Power in Stories

“There's power in stories, though. That's all history is: the best tales. The ones that last. Might as well be mine.” – Varric Tethras

The King’s Sons – 9:21 Dragon, Optimism

“Pity the boy has the Theirin stamp on him so clearly. The King might not have had to claim him otherwise.”

Anora’s spine stiffened at the overheard remark but she covered her distaste with a smile before she stepped forward to touch Cailan’s arm. “Don’t,” she breathed, her lips barely moving as she watched the muscles in his jaw clench. As he let out a long breath, she looped her arm into his and slowly led him away across the hall. “You’ve heard all of this before, Cailan.”

“Not essentially said to my face,” he hissed in response.

“Well,” she drawled airily while keeping her voice low, “no one ever said that Urien or Rendon were particularly subtle creatures.”

Cailan snorted then looked over to where Alistair seemed to be safely esconced in a corner, chatting animatedly with Aedan and Fergus Cousland as well as Delilah Howe. Nathaniel Howe was lurking at the edge of the group, looking all too bored with whatever they were talking about while still apparently contributing every once in a while. Anora followed his gaze to them and she smiled.

“He’s fine and he hasn’t heard a thing,” she said despite knowing that that probably wasn’t true. Alistair was all too much aware usually of what was going on around him – a habit she’d noticed in him very young – and he already knew there were going to be comments. She’d prepared him for such before the Landsmeet, though never going so far as to to say exactly what sort of bile he might hear.

Despite the fact that he was smart for his age, he was still eleven years old and she didn’t think he was quite prepared for that. Hence why she had also had a quiet word with Fergus once the Couslands had arrived and had him point his brother at Alistair. With them being so close in age, Aedan was the perfect distraction.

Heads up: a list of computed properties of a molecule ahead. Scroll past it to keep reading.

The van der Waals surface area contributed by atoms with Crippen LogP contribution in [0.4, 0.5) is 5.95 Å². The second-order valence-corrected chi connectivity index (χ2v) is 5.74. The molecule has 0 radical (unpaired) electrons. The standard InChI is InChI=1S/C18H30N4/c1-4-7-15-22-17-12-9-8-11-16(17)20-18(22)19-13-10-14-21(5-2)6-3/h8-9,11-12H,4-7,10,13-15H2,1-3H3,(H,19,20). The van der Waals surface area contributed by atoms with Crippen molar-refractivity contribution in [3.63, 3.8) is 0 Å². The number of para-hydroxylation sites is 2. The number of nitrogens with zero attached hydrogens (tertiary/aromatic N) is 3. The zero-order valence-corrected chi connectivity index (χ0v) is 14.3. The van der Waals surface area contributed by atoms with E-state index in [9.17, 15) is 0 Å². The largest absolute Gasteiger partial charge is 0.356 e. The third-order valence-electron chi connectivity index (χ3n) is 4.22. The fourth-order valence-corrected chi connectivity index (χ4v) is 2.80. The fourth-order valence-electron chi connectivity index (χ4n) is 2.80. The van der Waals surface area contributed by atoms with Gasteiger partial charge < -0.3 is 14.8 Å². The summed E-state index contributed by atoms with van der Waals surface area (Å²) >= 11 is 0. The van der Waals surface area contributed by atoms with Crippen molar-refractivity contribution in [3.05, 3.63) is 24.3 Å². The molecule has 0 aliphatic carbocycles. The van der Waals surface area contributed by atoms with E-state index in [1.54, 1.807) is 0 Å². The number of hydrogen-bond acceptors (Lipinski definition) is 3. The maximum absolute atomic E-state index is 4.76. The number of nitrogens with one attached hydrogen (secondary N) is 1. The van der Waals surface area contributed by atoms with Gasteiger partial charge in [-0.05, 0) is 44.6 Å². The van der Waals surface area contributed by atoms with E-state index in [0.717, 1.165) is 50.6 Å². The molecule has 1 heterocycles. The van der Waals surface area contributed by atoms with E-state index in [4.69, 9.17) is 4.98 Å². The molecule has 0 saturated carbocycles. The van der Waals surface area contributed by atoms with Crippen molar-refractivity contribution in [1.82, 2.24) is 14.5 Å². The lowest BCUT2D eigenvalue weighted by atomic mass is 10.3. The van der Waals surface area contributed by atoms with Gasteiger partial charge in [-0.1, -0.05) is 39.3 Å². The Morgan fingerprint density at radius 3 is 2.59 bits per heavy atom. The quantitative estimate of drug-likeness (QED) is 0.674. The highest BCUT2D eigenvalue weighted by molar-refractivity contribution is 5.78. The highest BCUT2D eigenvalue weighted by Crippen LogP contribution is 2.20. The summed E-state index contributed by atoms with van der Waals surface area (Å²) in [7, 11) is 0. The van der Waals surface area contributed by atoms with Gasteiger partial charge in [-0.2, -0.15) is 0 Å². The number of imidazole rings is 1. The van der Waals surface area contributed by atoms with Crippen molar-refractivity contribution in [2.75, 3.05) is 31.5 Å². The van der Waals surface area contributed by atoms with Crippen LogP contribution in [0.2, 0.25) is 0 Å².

Cailan smiled and nodded as Bann Esmerelle passed haughtily by them on her way to Rendon Howe’s side before he said quietly, “If the Landsmeet would just confirm him, we wouldn’t have this problem.”

Anora sighed and closed her eyes as she lifted a hand to lightly touch her forehead. Her betrothed was wise in many ways that a normal boy of sixteen years was not but sometimes he could be all too naive. In all matters concerning his little brother, he was almost overwhelmingly blind and it frustrated her.

“Are you alright?”

Smiling, she dropped her hand and rose on her toes to kiss him on the cheek. As Cailan flushed and sputtered in confusion, she whispered in his ear, “If you must be the optimist of us, dear, then I shall have to be the realist.”

He just stared down at her as she settled back to her feet before hissing, “What’s that mean?”

Anora just shook her head and smoothed out a wrinkle in his tunic, as she had an hour before for Alistair. “Only that you are oft times blind to the reality of the people around us. You think the best of people, Cailan.”

“And that’s wrong?”

“No, but people are not always kind.”